H.P. Lovecraft is one of the most imaginative, singular, brilliant, and influential horror writers of all time. Carnival Row is one of his works. He’s also one of the most overtly, profoundly racist. Lovecraft’s enthusiasts and heirs have long struggled with the question of a way to separate his particular imaginative and prescient of cosmic horror from the visceral loathing of non-white humans he expressed in his work.
Stories of Past
In the past, authors like August Derleth and Stephen King have mostly attempted to ignore the prejudice, concentrating instead on Lovecraft’s vision of a grotesque universe bent on humanity’s destruction and the fun of his clotted, tentacular, Cyclopean prose. More recently, though, numerous writers have engaged Lovecraft’s racism more directly. These creators are turning Lovecraft inside out, exposing his wet, unsightly innards for antiracist purposes. The new Amazon eight-episode fable series Carnival Row is one of the first symptoms that this strand of antiracist Lovecraft fiction is touring out of genre fiction and into greater mainstream entertainment.
Carnival Row Plot
Carnival Row is simply the contemporary narrative to repurpose Lovecraft’s tropes into an antiracist story. Still, the way it uses Lovecraft’s legacy is innovative, no longer least due to the fact it’s so casual. The series is about in a steampunk trade delusion Earth. Pixies, fauns, centaurs, and other faerie creatures (or “crutch”) stay in the segregated neighbourhood of Carnival Row in a London-like city. Humans normally hate the crutch, and one man with a hammer has begun to homicide them indiscriminately. Police detective Rycroft Philostrate (Orlando Bloom) is decided to carry the killer to justice no matter his department’s indifference to the killings.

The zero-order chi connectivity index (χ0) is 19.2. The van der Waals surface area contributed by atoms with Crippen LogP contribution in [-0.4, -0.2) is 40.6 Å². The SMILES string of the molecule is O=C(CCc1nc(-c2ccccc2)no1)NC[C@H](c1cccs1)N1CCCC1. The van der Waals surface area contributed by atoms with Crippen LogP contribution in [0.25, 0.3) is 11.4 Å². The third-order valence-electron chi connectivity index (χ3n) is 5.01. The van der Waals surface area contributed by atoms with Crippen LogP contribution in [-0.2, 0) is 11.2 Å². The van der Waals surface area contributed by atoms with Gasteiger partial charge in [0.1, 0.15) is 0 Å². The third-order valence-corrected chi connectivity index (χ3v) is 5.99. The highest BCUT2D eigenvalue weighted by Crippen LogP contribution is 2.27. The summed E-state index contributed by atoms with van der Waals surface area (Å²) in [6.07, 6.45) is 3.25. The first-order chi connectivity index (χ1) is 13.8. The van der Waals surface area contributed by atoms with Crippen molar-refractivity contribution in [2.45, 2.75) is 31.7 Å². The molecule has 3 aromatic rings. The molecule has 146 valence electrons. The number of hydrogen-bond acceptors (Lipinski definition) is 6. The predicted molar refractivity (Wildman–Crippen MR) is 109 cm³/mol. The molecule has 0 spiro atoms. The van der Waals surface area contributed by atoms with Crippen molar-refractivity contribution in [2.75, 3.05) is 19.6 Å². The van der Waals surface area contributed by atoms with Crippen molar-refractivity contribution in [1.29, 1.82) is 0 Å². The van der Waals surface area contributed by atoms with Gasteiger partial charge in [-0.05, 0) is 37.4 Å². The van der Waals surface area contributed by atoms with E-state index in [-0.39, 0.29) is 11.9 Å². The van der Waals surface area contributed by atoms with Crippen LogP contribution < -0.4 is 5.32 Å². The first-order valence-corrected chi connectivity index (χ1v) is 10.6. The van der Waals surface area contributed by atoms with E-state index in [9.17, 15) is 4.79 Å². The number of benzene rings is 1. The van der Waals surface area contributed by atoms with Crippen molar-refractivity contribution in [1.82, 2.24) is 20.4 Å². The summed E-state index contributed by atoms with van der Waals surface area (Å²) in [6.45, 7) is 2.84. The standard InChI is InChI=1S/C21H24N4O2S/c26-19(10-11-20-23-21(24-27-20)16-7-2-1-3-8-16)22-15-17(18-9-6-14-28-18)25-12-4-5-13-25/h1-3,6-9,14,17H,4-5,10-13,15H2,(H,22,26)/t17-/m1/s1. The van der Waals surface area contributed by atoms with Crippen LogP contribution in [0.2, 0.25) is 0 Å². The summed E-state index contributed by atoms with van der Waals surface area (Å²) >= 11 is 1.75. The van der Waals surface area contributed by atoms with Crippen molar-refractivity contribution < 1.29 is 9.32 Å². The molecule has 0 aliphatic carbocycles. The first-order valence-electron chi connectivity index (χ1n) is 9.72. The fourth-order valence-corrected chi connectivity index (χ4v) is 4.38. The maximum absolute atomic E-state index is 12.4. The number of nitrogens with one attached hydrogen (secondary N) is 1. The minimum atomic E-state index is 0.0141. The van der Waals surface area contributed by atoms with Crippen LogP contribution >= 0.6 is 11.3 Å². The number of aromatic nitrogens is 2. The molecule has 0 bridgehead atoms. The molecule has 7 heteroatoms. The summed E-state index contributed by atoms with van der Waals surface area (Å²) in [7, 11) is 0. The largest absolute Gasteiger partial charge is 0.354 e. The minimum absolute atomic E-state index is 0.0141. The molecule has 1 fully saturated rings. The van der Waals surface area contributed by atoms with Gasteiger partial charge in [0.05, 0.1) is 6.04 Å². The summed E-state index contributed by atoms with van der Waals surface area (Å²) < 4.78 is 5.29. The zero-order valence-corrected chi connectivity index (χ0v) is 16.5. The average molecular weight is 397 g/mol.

Sure enough, Carnival Row meets the darkish god: a slimy, shambling horror, with tentacles putting from its face. It looks an excellent bit like Cthulhu fan art. But it resembles Lovecraftian beasties in other ways, too. The crotch is marginalized humans from a foreign land. In the series, they’re a metaphorical stand-in for immigrants, sex workers, and those of color — all of the chattering hordes Lovecraft hated. “They come from a darkish area and they haven’t come alone. They’ve introduced something with them,” Jack warns. As in Lovecraft’s work, non-white people are a threatening, indistinguishable mass, embodied using the unsightly cosmic horrors they carry to the sane, rational foundations painstakingly built through white men.
Carnival Row’s dark god is a creation of crutch magic. But it wasn’t raised as a weapon against humans. It was brought to life by way of one of these humans. The Cthulhu-aspect is sewn collectively from useless flesh, but it’s just a puppet. Someone has to magically pull its strings. It’s a mask some human wears, simply as Cthulhu is a mask Lovecraft wore.